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‘Suicide squad’ officers told not to save potential jumpers on GWB: Report

Suicide prevention officers have saved 230 jumpers since 2014.

The George Washington Bridge's south walkway, which is patrolled by suicide prevenPixabay

Police officers patrolling the George Washington Bridge have been ordered not to pull potential jumpers to safety by the Port Authority Police Department, the New York Daily News reported.

Suicide prevention officers must now wait for the PAPD’s Emergency Service Unit to arrive rather than attempt to save would-be jumpers themselves, according to a directive issued Monday,

“PAPD personnel will refrain from using physical force when required to physically restrain a suicidal jumper on or near the bridge’s railing,” according to the orders obtained by the Daily News,

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The move came one day after the publication reported that PAPD’s suicide prevention team saved 70 lives in 2016 — and 230 in total since 2014 — without the officers wearing safety harnesses. The Port Authority Police Benevolent Association has asked that officers patrolling the GWB walkways wear the $40 harnesses to protect them from falling as they attempt to save jumpers.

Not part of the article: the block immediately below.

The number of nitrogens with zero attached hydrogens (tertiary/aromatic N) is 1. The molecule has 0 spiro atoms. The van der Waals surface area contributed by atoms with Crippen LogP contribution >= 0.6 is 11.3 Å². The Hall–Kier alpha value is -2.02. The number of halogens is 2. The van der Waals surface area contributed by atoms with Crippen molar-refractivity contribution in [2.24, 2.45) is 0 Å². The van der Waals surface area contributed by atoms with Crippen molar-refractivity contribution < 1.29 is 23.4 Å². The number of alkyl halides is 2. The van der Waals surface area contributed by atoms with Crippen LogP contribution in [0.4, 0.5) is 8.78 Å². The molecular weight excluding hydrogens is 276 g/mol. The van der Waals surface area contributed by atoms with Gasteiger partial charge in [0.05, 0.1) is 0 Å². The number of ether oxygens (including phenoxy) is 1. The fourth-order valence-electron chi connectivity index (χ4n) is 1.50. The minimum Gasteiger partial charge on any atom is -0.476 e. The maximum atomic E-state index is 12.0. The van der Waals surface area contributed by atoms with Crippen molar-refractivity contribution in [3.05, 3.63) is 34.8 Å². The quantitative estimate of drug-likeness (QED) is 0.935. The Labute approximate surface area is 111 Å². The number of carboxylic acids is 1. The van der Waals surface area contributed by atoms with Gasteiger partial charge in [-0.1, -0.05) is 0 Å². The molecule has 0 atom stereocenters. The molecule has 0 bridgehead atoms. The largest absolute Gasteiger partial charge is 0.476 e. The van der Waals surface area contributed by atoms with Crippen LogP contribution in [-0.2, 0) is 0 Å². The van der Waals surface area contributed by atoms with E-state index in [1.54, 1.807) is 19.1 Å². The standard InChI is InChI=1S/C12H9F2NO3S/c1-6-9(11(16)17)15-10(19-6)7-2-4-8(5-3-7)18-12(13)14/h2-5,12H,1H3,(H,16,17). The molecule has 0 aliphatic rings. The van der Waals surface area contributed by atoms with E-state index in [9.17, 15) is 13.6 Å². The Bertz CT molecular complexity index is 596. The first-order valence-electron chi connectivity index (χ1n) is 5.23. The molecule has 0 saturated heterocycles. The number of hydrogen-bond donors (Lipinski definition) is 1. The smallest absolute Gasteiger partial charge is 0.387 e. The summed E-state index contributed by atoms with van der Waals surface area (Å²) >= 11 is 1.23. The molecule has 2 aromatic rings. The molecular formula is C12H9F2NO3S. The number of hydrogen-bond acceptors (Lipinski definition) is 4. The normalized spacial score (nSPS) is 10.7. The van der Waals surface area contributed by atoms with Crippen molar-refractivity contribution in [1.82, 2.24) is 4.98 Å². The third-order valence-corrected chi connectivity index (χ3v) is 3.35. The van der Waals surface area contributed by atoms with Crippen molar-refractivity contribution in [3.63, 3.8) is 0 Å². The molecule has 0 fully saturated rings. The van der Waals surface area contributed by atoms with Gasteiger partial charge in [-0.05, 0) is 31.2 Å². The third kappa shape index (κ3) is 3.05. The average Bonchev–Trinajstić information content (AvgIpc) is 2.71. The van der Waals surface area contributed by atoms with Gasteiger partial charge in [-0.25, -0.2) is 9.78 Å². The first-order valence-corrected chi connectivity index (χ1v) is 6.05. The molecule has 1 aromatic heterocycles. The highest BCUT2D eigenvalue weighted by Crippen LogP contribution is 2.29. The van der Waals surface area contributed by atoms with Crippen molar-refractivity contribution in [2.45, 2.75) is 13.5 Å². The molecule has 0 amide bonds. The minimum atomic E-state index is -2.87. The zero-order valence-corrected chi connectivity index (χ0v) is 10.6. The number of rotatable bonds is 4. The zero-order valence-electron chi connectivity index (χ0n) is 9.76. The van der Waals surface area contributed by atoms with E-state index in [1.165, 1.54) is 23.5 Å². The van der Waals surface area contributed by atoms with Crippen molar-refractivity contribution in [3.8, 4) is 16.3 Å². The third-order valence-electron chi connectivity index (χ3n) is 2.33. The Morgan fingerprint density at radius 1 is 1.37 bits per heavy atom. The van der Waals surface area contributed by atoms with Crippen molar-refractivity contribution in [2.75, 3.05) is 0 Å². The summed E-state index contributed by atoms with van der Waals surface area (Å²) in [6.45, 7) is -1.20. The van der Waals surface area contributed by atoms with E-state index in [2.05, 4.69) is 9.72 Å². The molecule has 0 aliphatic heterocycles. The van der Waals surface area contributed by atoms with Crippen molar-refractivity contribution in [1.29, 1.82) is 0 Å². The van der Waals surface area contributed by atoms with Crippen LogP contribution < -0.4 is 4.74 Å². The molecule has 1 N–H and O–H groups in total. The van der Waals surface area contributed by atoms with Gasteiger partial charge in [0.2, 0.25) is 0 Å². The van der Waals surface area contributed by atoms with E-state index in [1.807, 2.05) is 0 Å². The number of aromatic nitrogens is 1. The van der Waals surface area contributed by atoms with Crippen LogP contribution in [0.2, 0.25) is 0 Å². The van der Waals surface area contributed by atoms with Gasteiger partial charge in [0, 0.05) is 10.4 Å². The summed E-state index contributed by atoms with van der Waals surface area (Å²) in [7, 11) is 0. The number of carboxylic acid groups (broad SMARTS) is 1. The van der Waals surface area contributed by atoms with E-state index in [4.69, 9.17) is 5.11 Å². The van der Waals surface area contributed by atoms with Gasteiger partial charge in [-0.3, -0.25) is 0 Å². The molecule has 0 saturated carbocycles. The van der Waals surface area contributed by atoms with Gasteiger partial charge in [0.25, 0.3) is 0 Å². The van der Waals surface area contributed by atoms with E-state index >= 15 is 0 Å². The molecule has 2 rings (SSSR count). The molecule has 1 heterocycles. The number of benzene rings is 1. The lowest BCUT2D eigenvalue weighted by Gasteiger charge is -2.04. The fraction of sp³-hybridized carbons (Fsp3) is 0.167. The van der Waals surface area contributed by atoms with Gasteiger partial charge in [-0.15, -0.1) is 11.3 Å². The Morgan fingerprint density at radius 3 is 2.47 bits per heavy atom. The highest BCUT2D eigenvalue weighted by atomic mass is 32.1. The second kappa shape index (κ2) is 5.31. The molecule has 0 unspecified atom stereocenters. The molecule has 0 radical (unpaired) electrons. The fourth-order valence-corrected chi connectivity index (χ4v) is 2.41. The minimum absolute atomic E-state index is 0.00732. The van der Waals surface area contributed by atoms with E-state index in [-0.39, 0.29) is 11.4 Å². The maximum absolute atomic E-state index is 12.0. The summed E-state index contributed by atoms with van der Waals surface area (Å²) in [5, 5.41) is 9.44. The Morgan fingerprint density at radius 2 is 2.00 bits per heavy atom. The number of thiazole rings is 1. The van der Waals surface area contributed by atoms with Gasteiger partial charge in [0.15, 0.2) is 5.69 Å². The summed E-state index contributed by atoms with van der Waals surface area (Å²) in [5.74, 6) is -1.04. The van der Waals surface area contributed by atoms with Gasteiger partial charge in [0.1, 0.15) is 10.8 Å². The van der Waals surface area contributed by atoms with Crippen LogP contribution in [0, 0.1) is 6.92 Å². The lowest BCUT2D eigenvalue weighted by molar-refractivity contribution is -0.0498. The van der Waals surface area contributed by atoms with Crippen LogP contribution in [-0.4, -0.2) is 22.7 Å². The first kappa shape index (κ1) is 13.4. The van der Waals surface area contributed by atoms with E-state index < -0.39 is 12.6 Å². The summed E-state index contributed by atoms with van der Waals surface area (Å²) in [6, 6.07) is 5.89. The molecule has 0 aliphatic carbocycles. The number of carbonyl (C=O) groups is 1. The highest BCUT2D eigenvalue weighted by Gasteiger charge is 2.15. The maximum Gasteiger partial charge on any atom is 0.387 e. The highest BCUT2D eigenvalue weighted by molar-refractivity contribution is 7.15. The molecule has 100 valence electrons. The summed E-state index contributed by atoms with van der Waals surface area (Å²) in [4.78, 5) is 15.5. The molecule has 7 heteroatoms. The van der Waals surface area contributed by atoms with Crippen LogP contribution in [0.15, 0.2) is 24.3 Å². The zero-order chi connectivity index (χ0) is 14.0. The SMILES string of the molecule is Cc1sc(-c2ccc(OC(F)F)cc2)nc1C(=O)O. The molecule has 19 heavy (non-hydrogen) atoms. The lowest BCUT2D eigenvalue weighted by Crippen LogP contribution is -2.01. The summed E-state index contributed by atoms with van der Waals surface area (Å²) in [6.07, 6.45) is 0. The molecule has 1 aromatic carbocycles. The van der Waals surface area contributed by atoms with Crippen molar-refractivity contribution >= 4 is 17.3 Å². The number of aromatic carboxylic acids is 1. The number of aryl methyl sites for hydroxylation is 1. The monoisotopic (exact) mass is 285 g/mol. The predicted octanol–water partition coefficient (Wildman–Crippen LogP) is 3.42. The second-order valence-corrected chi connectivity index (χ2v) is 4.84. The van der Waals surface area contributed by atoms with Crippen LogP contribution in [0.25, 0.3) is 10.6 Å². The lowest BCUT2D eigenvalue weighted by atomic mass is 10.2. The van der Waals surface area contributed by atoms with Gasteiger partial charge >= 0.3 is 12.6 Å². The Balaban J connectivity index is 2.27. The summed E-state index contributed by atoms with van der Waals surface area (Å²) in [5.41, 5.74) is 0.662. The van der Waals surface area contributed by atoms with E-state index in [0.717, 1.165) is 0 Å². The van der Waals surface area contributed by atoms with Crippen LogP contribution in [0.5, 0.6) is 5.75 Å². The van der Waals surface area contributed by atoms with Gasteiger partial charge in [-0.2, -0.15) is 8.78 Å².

“ESU personnel will assist by utilizing their equipment and training to subdue the suicidal bridge jumper. All efforts will be made to ensure that police officers are not placed in a position that would compromise their personal safety when attempting to physically subdue a suicidal bridge jumper,” the PAPD’s directive said.

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PAPD SuperintendentMichael Fedorko on Tuesday required an ESU truck be on-site when the GWB walkway is open, which is from 6 a.m. to 11:59 p.m. daily. TheDaily News, however, reported that there was no ESU vehicle on the bridge Tuesday afternoon, so it is unclear when the requirement goes into effect. Only one of the bridge's pedestrian paths are open to the public; "the north sidewalk is closed at all times," according to Port Authority's website.

Though the orders are an attempt to keep PAPD's suicide prevention officers safe, the new rulemay compromise them in another way.

“We took an oath to protect people. We are going to prevent the loss of a life if there is something we can do about it,” a PAPD source told the Daily News.

 

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